At times we truly felt that they cared more about our success than maybe we did. Not only do they have a deep understanding of the field of software development, but they possibly have a deeper understanding of what a successful product should encompass.

This is the result of an agency mimicking the behaviours of an internal team. 

And Haider isn’t alone, here’s what ex-Managing Director of HSBC, turned entrepreneur, Adil Kurt-Elli had to say about the importance of an agency mimicking the behaviour of an internal team.

The biggest thing is the culture of the team that we work with.  At no point, do we feel that this is a customer relationship. What we feel is we have an extension of who we are. 

So whether that’s me reaching out to the marketing team on the one day, talking to the development team on the next day, or talking with product management every other hour as the case sometimes is.

That’s the relationship that we have. We might as well be sharing the same office space. That’s a key differentiator for us because it means that they’re taking our process as seriously as we are taking the process. 

That gives us the confidence that the output is to the standards that we need it to be, which gives us the confidence to sell a product, which is, we think, at the right level for our customer base.

Adil and his team are in the process of revolutionising the bond industry by building a single, curated platform for bond professionals to source and analyse bonds with relevant, reliable and up-to-date data.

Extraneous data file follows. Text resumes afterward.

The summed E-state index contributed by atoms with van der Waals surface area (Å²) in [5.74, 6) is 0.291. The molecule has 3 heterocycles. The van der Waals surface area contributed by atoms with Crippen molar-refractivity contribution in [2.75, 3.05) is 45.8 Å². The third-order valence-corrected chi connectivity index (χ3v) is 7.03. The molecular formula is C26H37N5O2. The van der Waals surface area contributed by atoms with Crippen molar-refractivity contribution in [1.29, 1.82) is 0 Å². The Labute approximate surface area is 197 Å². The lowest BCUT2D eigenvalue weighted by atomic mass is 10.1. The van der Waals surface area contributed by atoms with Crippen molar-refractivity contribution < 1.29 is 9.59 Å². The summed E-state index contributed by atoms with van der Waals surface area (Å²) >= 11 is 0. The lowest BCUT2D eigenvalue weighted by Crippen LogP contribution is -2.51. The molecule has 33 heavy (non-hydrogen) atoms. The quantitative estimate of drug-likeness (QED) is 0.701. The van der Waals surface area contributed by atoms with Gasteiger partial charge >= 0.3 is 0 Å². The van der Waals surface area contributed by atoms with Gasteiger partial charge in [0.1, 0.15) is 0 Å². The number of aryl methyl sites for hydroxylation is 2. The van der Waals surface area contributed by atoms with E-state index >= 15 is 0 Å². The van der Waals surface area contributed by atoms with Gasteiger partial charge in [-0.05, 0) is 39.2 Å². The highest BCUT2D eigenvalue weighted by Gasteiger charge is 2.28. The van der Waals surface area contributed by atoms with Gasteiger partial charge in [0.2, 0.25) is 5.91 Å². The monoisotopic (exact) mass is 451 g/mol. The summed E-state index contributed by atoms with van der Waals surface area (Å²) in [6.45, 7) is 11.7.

With such a complicated and data-heavy platform to create, anything less than a group of people who can mimic an internal team would’ve led to an MVP that simply didn’t get the job done. 

To achieve this, here are two critical factors that a software development company needs to focus on if they’re to mimic an internal team. So before you onboard them, make sure you see the signs. 

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Full Alignment

The first step here is to ensure you’re talking to a group of real people. 

You should be looking at how willing the agency is to introduce you to the people who’ll be responsible for building your product. 

Of course, you should have a main touchpoint with the agency – via a product owner, project manager, etc. But that doesn’t mean you can’t meet the people in the kitchen – even if it’s in a quick, informal video call with the dev team.

This will help you identify if everyone working on your startup is fully committed to what you’re trying to create.

The other key factor to achieving full alignment is having a shared vision between you and the software development company you’re working with. 

You need to find a partner who’s obsessed with creating a shared vision. This starts with aligning your business vision at a high level – then challenging you and pushing your vision to improve it. 

It’s as my CEO and Head of Product, Daniel, says: 

“Entrepreneurs usually come to us with Vision A, we come back to them with Vision B. Then we work together to reach Vision C – a refined combination of the two that takes the best parts from each.”

One of the ways we try to achieve this at Altar is to invite the entrepreneurs we work with to join us at our HQ in Lisbon. We call it the “Founder’s Retreat”.

It gives founders the opportunity to take a peek behind the curtain at how we operate day-to-day. But, much more importantly for us, it means founders can meet the team behind their projects and ensure we’re on completely the same page.